LCCR Applauds Senate Governmental Affairs Committee for Supporting Justice for D.C. Residents
October 9, 2002 — Washington, D.C. Wade Henderson, Executive Director of the Leadership Conference on Civil Rights (LCCR), the nation’s oldest, largest and most diverse civil rights coalition, issued the following statement today regarding today’s 9-0 vote in the Senate Committee on Governmental Affairs to approve S. 3054, the “No Taxation Without Representation Act of 2002”:
“Today’s unanimous vote by the Governmental Affairs Committee is a major victory in the continuing struggle to ensure that all Americans are able to have a meaningful voice in our democracy. S. 3054, the “No Taxation Without Representation Act of 2002,” sponsored by Sen. Joseph I. Lieberman (D-CT), provides residents of the District of Columbia with full, meaningful, long-overdue representation in both the House and the Senate.
“The LCCR applauds Chairman Lieberman and his colleagues on the committee – Senators Carl Levin, Daniel K. Akaka, Richard J. Durbin, Robert G. Torricelli, Max Cleland, Thomas R. Carper, Jean Carnahan and Mark Dayton – who voted today to uphold one of the most fundamental principles of civil rights on which our system of government is based: the right to vote and to have that vote mean something. The LCCR is also grateful for the tireless efforts of Delegate Eleanor Holmes Norton (D-DC) in trying to make this legislation a reality.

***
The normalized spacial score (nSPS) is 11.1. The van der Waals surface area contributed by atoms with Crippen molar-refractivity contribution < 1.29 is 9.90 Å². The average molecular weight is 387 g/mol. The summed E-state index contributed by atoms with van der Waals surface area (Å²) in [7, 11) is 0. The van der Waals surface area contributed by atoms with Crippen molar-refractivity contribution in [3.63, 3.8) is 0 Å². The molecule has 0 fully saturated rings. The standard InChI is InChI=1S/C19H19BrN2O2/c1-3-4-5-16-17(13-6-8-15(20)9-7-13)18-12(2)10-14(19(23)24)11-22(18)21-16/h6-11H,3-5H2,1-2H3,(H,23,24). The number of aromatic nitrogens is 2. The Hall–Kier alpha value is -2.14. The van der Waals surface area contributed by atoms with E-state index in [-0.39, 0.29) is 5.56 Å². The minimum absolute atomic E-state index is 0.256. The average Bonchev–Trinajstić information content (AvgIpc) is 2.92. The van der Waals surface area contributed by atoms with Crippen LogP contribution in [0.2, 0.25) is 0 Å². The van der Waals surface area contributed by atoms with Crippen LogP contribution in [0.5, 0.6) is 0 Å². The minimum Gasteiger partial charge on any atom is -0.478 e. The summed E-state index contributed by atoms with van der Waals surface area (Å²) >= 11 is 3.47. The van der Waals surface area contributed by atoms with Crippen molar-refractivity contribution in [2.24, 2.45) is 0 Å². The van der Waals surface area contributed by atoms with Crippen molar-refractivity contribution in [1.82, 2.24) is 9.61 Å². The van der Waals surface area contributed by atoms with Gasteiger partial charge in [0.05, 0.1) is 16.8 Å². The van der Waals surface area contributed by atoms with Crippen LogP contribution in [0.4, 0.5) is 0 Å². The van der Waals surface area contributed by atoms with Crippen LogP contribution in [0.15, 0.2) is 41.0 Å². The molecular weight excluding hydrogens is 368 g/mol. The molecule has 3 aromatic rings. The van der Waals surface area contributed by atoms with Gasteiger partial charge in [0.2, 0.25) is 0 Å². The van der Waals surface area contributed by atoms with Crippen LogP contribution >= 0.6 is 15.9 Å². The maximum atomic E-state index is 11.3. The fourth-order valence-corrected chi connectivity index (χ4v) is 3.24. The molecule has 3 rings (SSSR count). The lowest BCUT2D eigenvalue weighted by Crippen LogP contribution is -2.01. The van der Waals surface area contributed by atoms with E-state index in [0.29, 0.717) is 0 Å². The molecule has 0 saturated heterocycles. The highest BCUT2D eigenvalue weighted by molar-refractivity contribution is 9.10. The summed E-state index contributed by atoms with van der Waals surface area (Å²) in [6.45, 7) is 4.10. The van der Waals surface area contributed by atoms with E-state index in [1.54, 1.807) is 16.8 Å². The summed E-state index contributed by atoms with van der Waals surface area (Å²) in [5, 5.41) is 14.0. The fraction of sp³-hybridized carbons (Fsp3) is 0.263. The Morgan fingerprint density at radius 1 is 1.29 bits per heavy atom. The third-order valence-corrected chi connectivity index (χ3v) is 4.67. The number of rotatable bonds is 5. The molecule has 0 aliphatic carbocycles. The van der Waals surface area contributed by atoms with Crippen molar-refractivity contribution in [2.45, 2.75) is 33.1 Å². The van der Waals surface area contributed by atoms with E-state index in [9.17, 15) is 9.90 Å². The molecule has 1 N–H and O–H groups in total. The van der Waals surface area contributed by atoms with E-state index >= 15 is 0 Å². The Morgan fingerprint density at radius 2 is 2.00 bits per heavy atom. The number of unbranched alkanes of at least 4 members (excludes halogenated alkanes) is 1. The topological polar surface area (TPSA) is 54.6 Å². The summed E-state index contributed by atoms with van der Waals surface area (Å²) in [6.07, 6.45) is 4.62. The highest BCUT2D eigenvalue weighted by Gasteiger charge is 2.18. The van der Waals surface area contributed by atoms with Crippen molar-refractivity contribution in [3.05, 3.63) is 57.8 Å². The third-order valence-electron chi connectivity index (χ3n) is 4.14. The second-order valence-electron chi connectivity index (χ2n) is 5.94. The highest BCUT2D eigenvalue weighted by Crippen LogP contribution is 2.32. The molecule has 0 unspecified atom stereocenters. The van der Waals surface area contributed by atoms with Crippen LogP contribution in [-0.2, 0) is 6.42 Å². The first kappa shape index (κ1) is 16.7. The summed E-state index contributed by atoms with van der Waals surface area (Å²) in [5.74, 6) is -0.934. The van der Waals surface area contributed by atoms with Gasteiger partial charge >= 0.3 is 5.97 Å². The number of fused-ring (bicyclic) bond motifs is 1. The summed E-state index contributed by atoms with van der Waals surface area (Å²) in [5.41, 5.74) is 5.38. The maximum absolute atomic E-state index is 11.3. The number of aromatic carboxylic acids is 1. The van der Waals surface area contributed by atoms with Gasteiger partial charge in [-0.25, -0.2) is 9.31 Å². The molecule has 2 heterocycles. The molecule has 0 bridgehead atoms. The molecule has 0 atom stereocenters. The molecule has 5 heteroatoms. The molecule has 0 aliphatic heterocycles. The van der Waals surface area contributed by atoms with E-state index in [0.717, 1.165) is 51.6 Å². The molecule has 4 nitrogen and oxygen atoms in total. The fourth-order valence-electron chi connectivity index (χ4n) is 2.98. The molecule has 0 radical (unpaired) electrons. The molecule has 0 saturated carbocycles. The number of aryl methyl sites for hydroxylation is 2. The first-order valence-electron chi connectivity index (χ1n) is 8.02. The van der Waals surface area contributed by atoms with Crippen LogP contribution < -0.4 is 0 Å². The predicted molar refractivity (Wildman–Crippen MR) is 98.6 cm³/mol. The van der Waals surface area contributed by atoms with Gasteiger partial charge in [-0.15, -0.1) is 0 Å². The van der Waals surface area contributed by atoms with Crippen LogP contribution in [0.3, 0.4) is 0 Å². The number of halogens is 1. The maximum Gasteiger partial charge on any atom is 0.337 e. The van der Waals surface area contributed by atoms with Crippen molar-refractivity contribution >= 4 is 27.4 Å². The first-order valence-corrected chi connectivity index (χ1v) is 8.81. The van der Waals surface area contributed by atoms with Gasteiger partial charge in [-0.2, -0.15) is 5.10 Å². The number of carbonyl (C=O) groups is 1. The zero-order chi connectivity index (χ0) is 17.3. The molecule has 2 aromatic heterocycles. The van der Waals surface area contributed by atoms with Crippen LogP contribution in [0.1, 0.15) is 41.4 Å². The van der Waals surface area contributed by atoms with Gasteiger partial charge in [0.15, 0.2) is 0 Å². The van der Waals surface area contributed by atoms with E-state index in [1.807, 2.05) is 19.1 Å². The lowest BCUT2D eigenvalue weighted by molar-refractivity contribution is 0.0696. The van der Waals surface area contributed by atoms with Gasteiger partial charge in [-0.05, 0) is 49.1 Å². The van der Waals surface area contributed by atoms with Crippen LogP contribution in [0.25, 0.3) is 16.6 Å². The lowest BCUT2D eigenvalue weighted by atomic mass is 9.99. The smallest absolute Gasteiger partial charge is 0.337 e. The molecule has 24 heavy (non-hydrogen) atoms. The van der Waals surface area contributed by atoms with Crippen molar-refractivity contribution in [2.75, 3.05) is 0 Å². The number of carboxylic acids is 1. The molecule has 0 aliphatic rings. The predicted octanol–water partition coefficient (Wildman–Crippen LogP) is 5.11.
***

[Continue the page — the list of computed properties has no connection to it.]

“As a coalition committed to civil rights, the LCCR has made the passage of S. 3054 a top priority. The LCCR has long believed that it is fundamentally unfair to have two distinct classes of citizens in our country – one of which enjoys the right to full civic participation and the other which does not. U.S. citizens living in D.C. are currently the only American citizens who must pay federal income taxes without being provided any effective voice in Congress to speak out in their behalf. S. 3054 would end this injustice.
“As Congress is currently considering placing its final stamp of approval on comprehensive legislation to overhaul our nation’s electoral systems and prevent a repeat of the 2000 elections, it is equally important for Congress to ensure that votes, once casted and counted, serve their ultimate purpose of providing citizens with real representation. Because S. 3054 would accomplish this for D.C. residents, we strongly urge Congress to continue working towards its passage.”